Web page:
Although clinical use of FQ does not require FDA approval, the lack of FDA approval and the perceived concerns about safety and limited published experience suggest that FQ should be used with caution. Furthermore oral suspensions are often lacking, and pharmacokinetics with appropriate dosing information in children are often unknown. Criteria guiding use of FQ in children should be: (1) a life-threatening or difficult to treat infection; and (2) inability to use other antibacterial agents because of drug allergy, drug toxicity or antimicrobial resistance. Examples of potential FQ use in children are as follows.

Pseudomonas aeruginosa Infections.

Ciprofloxacin treatment of P. aeruginosa respiratory infections in children with cystic fibrosis has been widespread because it is an oral agent with activity against P. aeruginosa. Systemic ciprofloxacin therapy may be considered for chronic suppurative otitis media due to P. aeruginosa that cannot be managed by aural toilet and topical therapy with agents such as ofloxacin. Antimicrobial susceptibilities of P. aeruginosa need to be measured because strains with mutations in the target enzymes or efflux pump may preclude clinical usefulness of ciprofloxacin.

Complicated Acute Otitis Media.

Acute otitis media (AOM) that has failed treatment with conventional β-lactam antibiotics or β-lactam-allergic patients with AOM who fail macrolide therapy may benefit from FQ. In double tympanocentesis studies, gatifloxacin had high bacteriologic efficacy in children with AOM.12 However, lack of a liquid suspension limits this treatment option.

Resistant Gram-Negative Infections.

Fluoroquinolones may be indicated for drug-resistant strains of Gram-negative pathogens. For example, FQ may be recommended as initial therapy for typhoid fever in countries where β-lactam-resistant Salmonella typhi is prevalent. FQ can be used to treat invasive shigellosis when first line therapy fails. Antimicrobial susceptibilities must be determined, because FQ-resistant strains have been identified.

Bacterial Meningitis.

Fluoroquinolones have good CSF penetration and are efficacious in animal models of both Gram-positive and Gram-negative meningitis. Data on the clinical efficacy of FQ in the treatment of meningitis in humans are limited. However, trovafloxacin was comparable with ceftriaxone plus vancomycin in terms of clinical outcome, sequelae and death rates in 108 children treated for pneumococcal meningitis.13 In addition, quinolones were successfully used in the treatment of neonatal meningitis caused by antibiotic-resistant Enterobacteriaceae.14 The newer FQ may be considered for treatment of bacterial meningitis when standard therapy fails or when isolates are resistant to conventional antibiotic agents, such as enterobacteriaceae with extended spectrum β-lactamases.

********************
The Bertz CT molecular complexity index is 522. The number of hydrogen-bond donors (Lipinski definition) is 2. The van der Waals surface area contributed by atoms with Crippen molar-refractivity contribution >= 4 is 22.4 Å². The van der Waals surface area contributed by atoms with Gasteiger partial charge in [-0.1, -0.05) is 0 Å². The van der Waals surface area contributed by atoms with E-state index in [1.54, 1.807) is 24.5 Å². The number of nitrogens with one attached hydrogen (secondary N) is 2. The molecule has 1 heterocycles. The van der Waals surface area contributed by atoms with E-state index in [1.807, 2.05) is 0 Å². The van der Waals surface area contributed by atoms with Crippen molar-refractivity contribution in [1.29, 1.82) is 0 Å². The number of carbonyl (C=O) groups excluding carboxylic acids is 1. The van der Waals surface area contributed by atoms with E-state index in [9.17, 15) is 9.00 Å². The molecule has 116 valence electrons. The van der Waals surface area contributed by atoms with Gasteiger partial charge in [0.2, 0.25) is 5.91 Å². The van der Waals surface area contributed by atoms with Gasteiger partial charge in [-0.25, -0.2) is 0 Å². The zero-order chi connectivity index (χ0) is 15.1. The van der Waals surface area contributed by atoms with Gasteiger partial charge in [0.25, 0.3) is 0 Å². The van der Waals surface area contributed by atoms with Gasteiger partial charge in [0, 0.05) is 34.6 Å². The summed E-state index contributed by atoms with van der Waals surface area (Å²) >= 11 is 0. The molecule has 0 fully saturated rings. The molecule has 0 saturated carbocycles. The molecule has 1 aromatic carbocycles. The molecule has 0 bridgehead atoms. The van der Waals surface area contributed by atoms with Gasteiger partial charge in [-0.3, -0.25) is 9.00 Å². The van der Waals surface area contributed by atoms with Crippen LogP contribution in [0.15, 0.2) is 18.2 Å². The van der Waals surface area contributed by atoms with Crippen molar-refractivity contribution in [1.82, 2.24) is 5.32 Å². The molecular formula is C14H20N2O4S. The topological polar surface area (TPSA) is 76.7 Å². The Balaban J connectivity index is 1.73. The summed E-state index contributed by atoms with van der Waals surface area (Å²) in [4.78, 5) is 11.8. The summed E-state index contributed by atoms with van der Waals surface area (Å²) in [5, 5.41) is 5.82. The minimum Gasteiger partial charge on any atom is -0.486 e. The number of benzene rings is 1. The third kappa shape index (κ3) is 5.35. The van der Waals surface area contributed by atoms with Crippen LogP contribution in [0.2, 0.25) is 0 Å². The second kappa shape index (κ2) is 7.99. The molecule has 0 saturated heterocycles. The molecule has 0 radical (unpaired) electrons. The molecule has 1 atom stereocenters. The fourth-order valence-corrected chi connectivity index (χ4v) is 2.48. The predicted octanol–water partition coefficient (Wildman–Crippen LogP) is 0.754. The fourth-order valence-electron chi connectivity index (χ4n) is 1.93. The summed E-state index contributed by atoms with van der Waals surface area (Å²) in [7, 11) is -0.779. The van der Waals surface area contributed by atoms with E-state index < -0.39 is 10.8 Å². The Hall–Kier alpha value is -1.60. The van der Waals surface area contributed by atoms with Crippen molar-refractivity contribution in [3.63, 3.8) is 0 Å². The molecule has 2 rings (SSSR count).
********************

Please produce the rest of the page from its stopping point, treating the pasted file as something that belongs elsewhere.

The fluoroquinolones, including older agents such as ciprofloxacin and newer ones such as levofloxacin, gatifloxacin, moxifloxacin and gemifloxacin, have attractive properties including broad spectrum activity and favorable pharmacologic properties. Studies demonstrating cartilage abnormalities in juvenile animals suggest caution in the use of FQ in children, but clinical studies involving many thousands of children have failed to demonstrate bone or joint sequelae with clinical use of FQ. Fluoroquinolones should be considered in life-threatening and difficult to treat infections when alternative agents cannot be used because of antimicrobial resistance, allergy, toxicity or intolerance to alternative antimicrobial agents.


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8. Burkhardt JE, et al. Quinolone arthopathy in animals versus children. Clin Infect Dis. 1997;25:1196–1204.
9. Chalumeau M, et al. Fluoroquinolone safety in pediatric patients. Pediatrics. 2003;111:e714–e719.
10. Drossou-Agakidou V, et al. Use of ciprofloxacin in neonatal sepsis. Pediatr Infect Dis J. 2004;23:346–349.
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12. Liebovitz E, et al. Bacteriological and clinical efficacy of oral gatifloxacin. Pediatr Infect Dis J. 2003;22:943–949.
13. Sáez-Llorens X, et al. Quinolone treatment for pediatric bacterial meningitis. Pediatr Infect Dis J. 2002;21:14–22.
14. Krčméry V, et al. Ciprofloxacin in treatment of nosocomial meningitis. Diagn Microbiol Infect Dis. 1999;35:75–80.

fluoroquinolones; children

© 2006 Lippincott Williams & Wilkins, Inc.